Buddy Greco's peers call him a "singer's singer" and a "musician's musician." His fans enjoyed his talents on more than 60 records, 100 singles and countless concert performances.
The son of a music critic who had his own radio show on station WPEN, Buddy himself appeared on WPEN at the age of five, initially making his mark as a singer and actor. Later on, like his two brothers, he studied to become a pianist, practicing and playing at the Philadelphia Settlement House. Greco formed his first trio, the Three Shades of Rhythm, (Charlie Chasen on guitar, Don Sgro on bass) at age 15. In 1946 the trio (now Buddy Greco with the Sharps- Francy Beecher on guitar, Don Sgro on bass) had a million seller hit "Ooh, Look-A-There Ain't She Pretty."
Greco got an important break at Philadelphia's Club 13. There, bandleader Benny Goodman heard Greco play and offered him a job as a pianist, singer and arranger with the Goodman band. Greco’s vocals were heard on many Goodman records, including as "It Isn't Fair," "Don't Worry 'Bout Me," "The Land of Oo-Bla-Dee" and "Brother Bill."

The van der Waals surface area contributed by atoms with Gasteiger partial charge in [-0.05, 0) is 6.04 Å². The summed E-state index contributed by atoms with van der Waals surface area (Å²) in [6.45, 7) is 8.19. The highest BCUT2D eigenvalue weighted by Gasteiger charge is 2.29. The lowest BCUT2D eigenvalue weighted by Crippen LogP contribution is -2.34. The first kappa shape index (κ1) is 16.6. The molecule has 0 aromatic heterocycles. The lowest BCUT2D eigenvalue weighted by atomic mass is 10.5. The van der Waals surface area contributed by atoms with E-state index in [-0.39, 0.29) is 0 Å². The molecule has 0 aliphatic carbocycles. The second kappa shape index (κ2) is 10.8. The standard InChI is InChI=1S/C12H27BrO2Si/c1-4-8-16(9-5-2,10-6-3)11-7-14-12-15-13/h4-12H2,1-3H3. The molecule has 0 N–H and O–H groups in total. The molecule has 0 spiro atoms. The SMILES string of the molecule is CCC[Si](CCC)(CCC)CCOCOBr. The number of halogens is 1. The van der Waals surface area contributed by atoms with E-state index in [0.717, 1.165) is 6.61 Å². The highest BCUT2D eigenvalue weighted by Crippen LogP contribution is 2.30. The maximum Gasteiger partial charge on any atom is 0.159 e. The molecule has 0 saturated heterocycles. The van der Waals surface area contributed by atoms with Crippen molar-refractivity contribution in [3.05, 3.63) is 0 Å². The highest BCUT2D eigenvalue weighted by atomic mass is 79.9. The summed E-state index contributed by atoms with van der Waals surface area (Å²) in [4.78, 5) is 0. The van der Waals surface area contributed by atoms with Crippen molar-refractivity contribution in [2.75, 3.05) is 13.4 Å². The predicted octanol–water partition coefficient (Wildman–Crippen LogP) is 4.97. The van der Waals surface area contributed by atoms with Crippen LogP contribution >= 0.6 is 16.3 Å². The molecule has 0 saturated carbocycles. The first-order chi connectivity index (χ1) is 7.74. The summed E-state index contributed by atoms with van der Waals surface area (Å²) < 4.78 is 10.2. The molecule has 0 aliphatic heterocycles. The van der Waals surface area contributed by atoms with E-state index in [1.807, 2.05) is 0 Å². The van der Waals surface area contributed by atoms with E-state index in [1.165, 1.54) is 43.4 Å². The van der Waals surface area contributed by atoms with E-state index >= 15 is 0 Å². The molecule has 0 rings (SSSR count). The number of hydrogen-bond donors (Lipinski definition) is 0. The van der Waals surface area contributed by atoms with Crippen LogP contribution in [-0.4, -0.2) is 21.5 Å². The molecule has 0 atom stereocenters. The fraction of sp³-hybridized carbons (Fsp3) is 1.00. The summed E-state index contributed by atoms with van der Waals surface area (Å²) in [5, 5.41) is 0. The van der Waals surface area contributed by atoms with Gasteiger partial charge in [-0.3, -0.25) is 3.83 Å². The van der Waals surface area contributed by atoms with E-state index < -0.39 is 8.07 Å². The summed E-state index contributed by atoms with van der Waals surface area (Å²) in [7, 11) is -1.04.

Greco toured with Goodman for four years and then embarked on a highly successful solo career, recording and performing all styles of music from jazz to country to pop. He had a regular spot on the Broadway Open House television show and had a hit single in "I Ran All the Way Home" on Coral Records. He put out the bestselling album Buddy Greco at Mister Kelly's, a superb document of his appearances at the Chicago club in 1955. Greco's biggest hit was Richard Rodgers and Lorenz Hart's "The Lady Is a Tramp," cut for Epic Records in 1960, which sold over a million copies.
In the 60s, Greco appeared with the Beatles in a special command performance for Her Majesty, Queen Elizabeth II. He has appeared in stage, screen, and television productions throughout the world. His smooth vocal stylings and exceptional talents as a jazz pianist make Buddy Greco, to this day, one of the music industry's most prized and versatile talents.